“Finding himself cured, one of them turned back praising God at the top of his voice and threw himself at the feet of Jesus and thanked Him” (Luke 17: 15-16)


On this 28th Sunday in Ordinary Time, Cycle C, St. Luke reminds us that Jesus is “On the way to Jerusalem” (17: 11). Remember this journey started in Luke 9: 51 from Galilea. The central theme of today is gratitude (within the contexts of healing). It is very important that we are reminded to be grateful. Especially after we have received what we asked for. Most often, we get over-excited and forget to say “Thank you” and to keep the promises we made to the Lord, and to the men and women who helped. St. Ambrose, one of the most influential ecclesiastical figures of the 4th century and notable influence in the life of St. Augustine of Hippo, wrote: “No duty is more urgent than that of returning thanks.” This is the hallmark of our reflection this week.

Between the First Reading (2 Kings 5: 14-17) and the Gospel (Luke 17: 11- 19) there are some striking similarities: first, the protagonists are lepers, who are aware of their conditions; in both instances, the lepers make profound request to be healed; they are healed by the prophet of God, Elisha and by Jesus; in both cases, the healing came as a result of obedience; and lastly, there is a return to express gratitude. Acknowledgement of one’s condition is crucial for healing (of any sort). Do we acknowledge our various states? Do we seek help, if and when necessary? The lepers here sought for help – Naaman travelled from Syria to Samaria, a distance of more than 600 kilometres, and the lepers in the gospel cried out aloud: “Jesus, Master! Take pity on us.” In the gospels of Matthew and Luke, Jesus taught us: “Ask and it shall be given to you, seek and you will find; knock and the door shall be opened to you” (Matthew 7: 7-11; Luke 11: 9-10). We must not forget the crucial role of obedience in these miraculous healings – obedience is always a requirement for blessings from the Lord. Having been healed both returned to give thanks. These provide models or, if you like, templates for our receiving gifts from the Lord. Let us go into more details to sift out the residues for our spiritual nourishment.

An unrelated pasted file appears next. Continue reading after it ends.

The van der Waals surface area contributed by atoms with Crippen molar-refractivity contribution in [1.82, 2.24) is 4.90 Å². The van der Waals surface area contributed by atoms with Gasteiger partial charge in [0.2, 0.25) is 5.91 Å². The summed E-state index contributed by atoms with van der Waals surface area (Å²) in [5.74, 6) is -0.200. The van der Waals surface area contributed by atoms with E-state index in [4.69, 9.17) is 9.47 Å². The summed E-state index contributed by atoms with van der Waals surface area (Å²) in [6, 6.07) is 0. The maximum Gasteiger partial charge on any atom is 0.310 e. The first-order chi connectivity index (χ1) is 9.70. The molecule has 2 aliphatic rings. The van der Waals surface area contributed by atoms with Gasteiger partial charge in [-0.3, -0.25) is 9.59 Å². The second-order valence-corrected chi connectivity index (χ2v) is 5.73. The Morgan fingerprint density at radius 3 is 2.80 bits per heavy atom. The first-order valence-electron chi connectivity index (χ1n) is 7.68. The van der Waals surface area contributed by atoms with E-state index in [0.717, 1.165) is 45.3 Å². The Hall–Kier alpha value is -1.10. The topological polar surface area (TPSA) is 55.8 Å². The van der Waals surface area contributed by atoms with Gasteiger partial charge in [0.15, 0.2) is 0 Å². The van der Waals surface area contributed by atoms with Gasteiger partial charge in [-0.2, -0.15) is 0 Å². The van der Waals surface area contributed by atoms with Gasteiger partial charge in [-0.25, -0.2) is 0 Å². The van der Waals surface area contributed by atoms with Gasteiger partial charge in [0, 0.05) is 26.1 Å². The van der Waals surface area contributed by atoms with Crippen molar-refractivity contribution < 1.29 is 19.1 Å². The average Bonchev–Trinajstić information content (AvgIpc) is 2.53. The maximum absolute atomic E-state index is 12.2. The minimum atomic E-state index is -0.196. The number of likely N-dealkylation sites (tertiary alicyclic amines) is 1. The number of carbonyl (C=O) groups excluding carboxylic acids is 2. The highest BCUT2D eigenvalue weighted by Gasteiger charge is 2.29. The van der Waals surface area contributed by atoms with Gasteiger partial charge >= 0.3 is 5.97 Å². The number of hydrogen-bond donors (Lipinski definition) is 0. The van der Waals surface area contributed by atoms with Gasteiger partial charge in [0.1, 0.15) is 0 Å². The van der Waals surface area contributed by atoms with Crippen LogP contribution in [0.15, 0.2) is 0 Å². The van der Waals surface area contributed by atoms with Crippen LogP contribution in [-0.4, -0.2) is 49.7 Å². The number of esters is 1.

“As He entered one of the villages, ten lepers came out to meet Him. They stood some way off and called to Him, ‘Jesus, Master! Take pity on us’”: Leprosy was a dreaded contagious disease at the time of Jesus. And from the Old Testament times, there were strict regulations about the relationship between the lepers and the healthy in the society. They were to wear torn clothes, leave hair uncombed, cover the lower part of the face and call out “Unclean, unclean! He must live outside the camp and away from others. (cf. Leviticus 13 & 14; Numbers 5: 2). No wonder they “stood some way off” from Jesus. He was separated from his family, isolated from the people and treated as a taboo in the society. No sickness was more humiliating. This gives us a pint of the psychological trauma that lepers went through, added to the severity of the sickness. We do not need to question the desperation of these lepers when they saw Jesus. But how did they recognise Jesus? How did they know He could heal them? Someone must have told them about Jesus and what He could do. Who have we told about Jesus?  Remember, “Faith comes through hearing” (Roman 10: 17). They did not simply believe in the power of Jesus but they were able to identify something uniquely Messianic in Him which made them address Him as “Master.” Anyone in the condition of the lepers would not ask for anything else, except to be healed. What do we desperately need? Who do we turn to?